In Iowa, the Democratic Candidates Respond to the Conflict with Iran

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Manage episode 250209612 series 248
By WNYC Studios and The New Yorker, WNYC Studios, and The New Yorker. Discovered by Player FM and our community — copyright is owned by the publisher, not Player FM, and audio is streamed directly from their servers. Hit the Subscribe button to track updates in Player FM, or paste the feed URL into other podcast apps.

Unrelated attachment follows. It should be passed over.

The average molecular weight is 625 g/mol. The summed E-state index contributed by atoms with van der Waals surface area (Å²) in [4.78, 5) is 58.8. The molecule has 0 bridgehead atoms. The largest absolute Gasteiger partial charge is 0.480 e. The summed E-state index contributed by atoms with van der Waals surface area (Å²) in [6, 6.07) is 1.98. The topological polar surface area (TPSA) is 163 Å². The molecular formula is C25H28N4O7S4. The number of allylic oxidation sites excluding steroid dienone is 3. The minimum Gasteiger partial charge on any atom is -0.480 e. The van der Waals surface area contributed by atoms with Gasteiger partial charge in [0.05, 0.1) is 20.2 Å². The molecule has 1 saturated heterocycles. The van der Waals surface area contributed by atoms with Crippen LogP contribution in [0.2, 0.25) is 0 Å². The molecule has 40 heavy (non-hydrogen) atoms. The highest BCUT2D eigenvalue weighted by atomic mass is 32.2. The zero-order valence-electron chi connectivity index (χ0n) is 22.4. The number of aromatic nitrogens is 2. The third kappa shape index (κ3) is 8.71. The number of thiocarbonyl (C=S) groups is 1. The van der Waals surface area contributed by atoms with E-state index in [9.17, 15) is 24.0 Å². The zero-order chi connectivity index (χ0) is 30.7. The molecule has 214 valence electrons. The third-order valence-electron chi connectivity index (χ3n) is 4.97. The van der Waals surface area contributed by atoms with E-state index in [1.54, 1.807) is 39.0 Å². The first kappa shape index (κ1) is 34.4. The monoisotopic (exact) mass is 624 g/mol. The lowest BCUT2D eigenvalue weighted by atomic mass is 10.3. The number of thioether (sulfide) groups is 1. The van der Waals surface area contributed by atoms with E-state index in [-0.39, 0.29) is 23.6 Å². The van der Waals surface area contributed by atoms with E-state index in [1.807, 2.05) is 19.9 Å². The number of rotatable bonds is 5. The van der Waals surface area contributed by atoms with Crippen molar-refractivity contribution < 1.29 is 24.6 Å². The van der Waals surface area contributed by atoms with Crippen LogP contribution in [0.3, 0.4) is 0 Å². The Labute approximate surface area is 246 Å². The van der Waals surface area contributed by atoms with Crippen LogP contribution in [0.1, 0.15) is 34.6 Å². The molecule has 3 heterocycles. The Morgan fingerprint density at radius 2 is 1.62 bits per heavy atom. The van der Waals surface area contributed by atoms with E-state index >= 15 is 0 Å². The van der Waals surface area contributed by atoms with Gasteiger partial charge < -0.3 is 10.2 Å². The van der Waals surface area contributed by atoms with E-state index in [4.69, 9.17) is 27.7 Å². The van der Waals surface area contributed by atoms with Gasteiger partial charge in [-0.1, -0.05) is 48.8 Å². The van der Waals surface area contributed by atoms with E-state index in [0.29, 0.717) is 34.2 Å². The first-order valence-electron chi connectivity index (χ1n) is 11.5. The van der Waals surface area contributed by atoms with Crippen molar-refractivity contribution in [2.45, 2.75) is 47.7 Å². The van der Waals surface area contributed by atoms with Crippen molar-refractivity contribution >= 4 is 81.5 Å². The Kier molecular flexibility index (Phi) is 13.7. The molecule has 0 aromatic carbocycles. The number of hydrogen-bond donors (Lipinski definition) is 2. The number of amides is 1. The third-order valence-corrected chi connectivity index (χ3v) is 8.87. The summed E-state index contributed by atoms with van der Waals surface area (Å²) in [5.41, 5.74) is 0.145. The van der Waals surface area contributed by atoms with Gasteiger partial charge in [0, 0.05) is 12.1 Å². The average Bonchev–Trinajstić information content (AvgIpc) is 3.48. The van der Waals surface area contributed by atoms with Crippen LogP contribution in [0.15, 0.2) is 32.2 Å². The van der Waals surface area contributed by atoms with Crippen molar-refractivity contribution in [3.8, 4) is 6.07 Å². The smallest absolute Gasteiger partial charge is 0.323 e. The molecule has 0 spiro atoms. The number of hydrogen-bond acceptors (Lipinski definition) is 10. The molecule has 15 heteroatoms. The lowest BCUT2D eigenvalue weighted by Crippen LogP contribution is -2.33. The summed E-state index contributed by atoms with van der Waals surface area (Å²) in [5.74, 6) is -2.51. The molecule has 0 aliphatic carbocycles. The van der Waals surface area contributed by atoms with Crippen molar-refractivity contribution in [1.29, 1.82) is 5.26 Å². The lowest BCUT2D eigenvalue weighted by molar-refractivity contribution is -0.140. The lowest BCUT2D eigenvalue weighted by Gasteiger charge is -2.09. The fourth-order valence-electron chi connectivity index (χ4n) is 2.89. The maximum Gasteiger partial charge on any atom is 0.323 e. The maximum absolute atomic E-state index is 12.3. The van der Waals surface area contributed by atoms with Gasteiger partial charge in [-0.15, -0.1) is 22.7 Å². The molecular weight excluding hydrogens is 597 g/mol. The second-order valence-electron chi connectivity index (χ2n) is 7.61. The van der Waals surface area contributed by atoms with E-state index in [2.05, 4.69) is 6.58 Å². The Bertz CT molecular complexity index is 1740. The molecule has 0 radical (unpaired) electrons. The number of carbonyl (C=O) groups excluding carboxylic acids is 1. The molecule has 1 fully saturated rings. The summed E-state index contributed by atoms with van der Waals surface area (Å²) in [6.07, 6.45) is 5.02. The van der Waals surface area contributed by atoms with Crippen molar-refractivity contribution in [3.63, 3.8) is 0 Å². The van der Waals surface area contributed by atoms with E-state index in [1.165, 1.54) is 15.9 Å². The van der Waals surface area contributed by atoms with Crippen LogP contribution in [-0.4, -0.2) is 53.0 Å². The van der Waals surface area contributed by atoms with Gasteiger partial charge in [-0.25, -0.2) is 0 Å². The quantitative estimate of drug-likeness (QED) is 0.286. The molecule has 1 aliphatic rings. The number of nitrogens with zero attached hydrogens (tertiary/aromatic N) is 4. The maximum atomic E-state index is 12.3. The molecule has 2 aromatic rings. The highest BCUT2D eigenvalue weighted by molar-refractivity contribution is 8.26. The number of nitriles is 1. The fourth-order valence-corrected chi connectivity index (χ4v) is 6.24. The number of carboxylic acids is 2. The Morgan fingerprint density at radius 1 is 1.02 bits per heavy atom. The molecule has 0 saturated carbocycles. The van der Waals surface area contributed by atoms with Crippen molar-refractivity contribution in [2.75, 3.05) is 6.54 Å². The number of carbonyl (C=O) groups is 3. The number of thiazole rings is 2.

The New Yorker’s Eric Lach is in Iowa for the month leading up to the Democratic caucuses. Next week’s debate, in Des Moines, was likely going to focus on health care and other domestic issues core to the Democratic platform, but the agenda may instead be dominated by a discussion of the Trump Administration’s killing of the Iranian general Qassem Suleimani and the United States’ fraught history of war in the Middle East. Polls show that Joe Biden is trusted on foreign-policy issues, but Lach suggests that Bernie Sanders’s history of opposing wars—and his quick and confident articulation of his position on Iran—may sway voters seeking a clear message. Nearly a year into the campaign, votes will finally be cast, and in Iowa the deciding factor may involve personal contact more than ideological positions. Iowa voters tend to say, “ ‘I’ve shaken this person’s hand, and I’ve shaken this person’s hand, and I’m going to make my decision after I’ve shaken this other person’s hand.’ That counts for a lot, I think,” Lach says.

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